Quay un­safe for new fer­ries

The Sunday Telegraph (Sydney) - - THE SAUCE - JACK MORPHET

CIR­CU­LAR Quay is not safe for to­day’s fast fer­ries, ac­cord­ing to an in­ves­ti­ga­tion into a 2016 ferry crash that in­jured 20 peo­ple.

A long-awaited trans­port safety in­ves­ti­ga­tion has con­cluded wooden bol­lards at the end of the berths that are de­signed to crum­ple on im­pact and slow down fer­ries don’t work for the mod­ern fleet of fast and light ves­sels.

Mod­ern high-speed alu­minium cata­ma­rans bounce straight back off the bol­lards, which fail to ab­sorb the im­pact.

The “re­coil” con­trib­uted to the hos­pi­tal­i­sa­tion of five pas­sen­gers when the Su­perCat 4 ferry from Wat­sons Bay lost con­trol and crashed into Wharf 5 on Oc­to­ber 11, 2016.

Both engines and an warn­ing alarm all failed when the cap­tain of the ferry, car­ry­ing 130 pas­sen­gers, tried to put the engines into re­verse two boat lengths from the wharf.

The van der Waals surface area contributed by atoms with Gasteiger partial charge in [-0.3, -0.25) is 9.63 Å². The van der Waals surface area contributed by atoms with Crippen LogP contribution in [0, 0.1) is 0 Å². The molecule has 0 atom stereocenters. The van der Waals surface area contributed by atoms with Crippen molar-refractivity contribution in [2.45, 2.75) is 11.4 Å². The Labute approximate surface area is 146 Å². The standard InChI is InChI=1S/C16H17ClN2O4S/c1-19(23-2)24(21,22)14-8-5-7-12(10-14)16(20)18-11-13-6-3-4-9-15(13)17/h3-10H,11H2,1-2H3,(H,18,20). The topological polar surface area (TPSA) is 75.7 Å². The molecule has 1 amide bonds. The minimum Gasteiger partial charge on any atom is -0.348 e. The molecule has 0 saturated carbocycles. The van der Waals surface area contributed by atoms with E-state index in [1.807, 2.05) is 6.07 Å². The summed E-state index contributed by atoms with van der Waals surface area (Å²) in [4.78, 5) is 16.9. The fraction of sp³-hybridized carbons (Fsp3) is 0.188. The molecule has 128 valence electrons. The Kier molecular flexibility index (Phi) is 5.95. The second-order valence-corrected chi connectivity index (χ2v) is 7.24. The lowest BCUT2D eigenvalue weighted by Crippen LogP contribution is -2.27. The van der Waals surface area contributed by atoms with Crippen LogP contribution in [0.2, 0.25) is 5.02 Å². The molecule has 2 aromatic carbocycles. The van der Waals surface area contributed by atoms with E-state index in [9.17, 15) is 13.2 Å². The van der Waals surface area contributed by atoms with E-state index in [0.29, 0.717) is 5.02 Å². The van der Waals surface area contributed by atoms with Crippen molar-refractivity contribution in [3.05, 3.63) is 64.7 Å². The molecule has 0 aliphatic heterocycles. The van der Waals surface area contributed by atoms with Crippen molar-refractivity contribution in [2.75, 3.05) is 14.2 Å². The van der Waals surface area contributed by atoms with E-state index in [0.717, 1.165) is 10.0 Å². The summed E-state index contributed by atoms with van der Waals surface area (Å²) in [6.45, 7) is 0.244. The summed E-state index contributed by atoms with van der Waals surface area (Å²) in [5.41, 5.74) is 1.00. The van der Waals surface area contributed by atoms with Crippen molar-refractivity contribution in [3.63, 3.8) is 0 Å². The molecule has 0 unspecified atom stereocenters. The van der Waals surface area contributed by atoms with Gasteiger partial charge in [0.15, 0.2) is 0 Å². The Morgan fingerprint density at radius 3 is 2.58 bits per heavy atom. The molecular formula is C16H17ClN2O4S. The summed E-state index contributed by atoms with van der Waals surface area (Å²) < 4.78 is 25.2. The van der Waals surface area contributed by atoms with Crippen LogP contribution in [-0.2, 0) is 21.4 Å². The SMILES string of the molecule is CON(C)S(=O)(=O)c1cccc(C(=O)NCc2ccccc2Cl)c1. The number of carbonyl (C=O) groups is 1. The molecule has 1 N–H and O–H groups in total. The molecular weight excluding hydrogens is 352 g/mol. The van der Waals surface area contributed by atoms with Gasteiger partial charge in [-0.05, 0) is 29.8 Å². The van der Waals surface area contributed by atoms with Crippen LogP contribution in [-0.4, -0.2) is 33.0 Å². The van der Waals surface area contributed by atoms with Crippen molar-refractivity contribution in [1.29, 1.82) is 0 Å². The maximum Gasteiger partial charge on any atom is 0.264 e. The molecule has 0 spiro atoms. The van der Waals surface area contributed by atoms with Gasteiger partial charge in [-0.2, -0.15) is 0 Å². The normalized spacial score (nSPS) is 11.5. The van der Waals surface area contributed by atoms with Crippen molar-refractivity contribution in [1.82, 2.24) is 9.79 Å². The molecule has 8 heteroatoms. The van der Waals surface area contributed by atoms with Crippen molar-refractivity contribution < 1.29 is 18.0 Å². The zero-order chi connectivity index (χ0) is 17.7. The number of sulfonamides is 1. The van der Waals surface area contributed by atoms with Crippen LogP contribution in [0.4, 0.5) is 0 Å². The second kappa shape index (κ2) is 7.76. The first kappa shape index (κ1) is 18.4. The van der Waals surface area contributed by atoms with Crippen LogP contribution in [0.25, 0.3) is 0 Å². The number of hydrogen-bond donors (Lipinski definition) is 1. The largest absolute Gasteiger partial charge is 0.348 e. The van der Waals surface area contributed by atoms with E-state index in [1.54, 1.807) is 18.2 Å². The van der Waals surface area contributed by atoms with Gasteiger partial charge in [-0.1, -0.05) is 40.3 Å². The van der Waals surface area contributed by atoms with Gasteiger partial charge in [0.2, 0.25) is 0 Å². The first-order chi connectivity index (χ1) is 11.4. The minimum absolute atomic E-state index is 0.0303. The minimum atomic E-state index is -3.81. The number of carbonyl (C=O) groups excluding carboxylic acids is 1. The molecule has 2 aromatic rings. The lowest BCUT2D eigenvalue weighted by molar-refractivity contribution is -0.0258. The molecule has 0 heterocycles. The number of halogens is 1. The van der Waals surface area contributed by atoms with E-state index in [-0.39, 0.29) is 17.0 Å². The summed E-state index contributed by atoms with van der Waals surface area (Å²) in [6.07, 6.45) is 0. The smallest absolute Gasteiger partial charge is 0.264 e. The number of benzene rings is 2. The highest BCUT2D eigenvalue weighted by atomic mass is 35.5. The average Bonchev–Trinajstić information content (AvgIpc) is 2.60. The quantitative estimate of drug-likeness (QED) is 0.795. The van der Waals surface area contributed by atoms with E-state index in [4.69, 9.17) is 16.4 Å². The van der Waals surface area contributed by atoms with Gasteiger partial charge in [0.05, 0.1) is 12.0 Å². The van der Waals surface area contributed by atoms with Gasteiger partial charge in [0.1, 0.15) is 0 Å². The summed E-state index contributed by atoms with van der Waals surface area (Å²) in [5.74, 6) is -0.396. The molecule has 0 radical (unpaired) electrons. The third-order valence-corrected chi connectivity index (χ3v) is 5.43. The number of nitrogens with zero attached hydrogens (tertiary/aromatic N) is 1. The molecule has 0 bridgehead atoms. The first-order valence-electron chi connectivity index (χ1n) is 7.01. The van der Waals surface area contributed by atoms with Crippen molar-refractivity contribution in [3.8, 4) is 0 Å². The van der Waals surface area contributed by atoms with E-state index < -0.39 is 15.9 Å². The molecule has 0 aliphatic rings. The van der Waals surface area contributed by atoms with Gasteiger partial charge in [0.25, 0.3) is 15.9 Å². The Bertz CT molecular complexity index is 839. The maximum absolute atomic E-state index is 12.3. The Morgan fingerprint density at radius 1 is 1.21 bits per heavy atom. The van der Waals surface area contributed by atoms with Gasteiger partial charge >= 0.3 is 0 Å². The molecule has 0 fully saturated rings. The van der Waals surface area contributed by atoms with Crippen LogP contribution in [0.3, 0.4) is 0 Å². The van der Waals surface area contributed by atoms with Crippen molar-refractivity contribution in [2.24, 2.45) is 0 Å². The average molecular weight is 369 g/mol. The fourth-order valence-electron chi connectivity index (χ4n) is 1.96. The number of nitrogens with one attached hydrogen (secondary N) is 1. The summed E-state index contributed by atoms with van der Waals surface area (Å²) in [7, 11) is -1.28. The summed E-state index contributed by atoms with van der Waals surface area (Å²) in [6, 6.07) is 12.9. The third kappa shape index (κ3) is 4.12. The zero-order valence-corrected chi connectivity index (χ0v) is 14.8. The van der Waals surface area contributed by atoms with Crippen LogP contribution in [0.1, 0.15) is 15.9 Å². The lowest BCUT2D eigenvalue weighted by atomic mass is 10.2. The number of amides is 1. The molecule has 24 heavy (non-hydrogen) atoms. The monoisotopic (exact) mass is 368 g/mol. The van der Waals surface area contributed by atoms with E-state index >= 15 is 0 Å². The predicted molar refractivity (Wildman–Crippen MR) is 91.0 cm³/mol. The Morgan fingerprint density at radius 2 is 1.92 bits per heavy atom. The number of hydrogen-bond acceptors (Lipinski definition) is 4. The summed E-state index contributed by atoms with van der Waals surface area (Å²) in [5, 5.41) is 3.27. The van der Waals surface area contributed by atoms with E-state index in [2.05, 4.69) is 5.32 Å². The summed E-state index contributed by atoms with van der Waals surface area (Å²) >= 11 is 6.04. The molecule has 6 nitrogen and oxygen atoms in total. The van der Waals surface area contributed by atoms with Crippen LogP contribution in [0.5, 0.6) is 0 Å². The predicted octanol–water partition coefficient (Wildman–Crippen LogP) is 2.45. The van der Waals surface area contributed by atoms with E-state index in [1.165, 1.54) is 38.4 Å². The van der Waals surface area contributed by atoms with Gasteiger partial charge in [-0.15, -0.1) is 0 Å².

The cap­tain was break­ing the speed limit, which ex­ac­er­bated the im­pact but was not the cause of the ac­ci­dent.

The mod­ern fer­ries have all been fit­ted with new alarms to in­di­cate en­gine fail­ure and crew have new com­mu­ni­ca­tion pro­ce­dures, but the bol­lards have not been changed to “mit­i­gate the risk of pas­sen­ger in­jury” as rec­om­mended.

“Roads and Mar­itime Ser­vices reg­u­larly checks and main­tains the safety and se­cu­rity of the ferry back­boards at Cir­cu­lar Quay,” an RMS spokes­woman said.

“While the (Of­fice of Trans­port Safety In­ves­ti­ga­tion) re­port sug­gests that the back­boards should be re­viewed as mod­ern fer­ries are lighter, the Cir­cu­lar Quay wharves are still used by a va­ri­ety of dif­fer­ent types and sizes of ves­sels.”

The crash af­ter­math.

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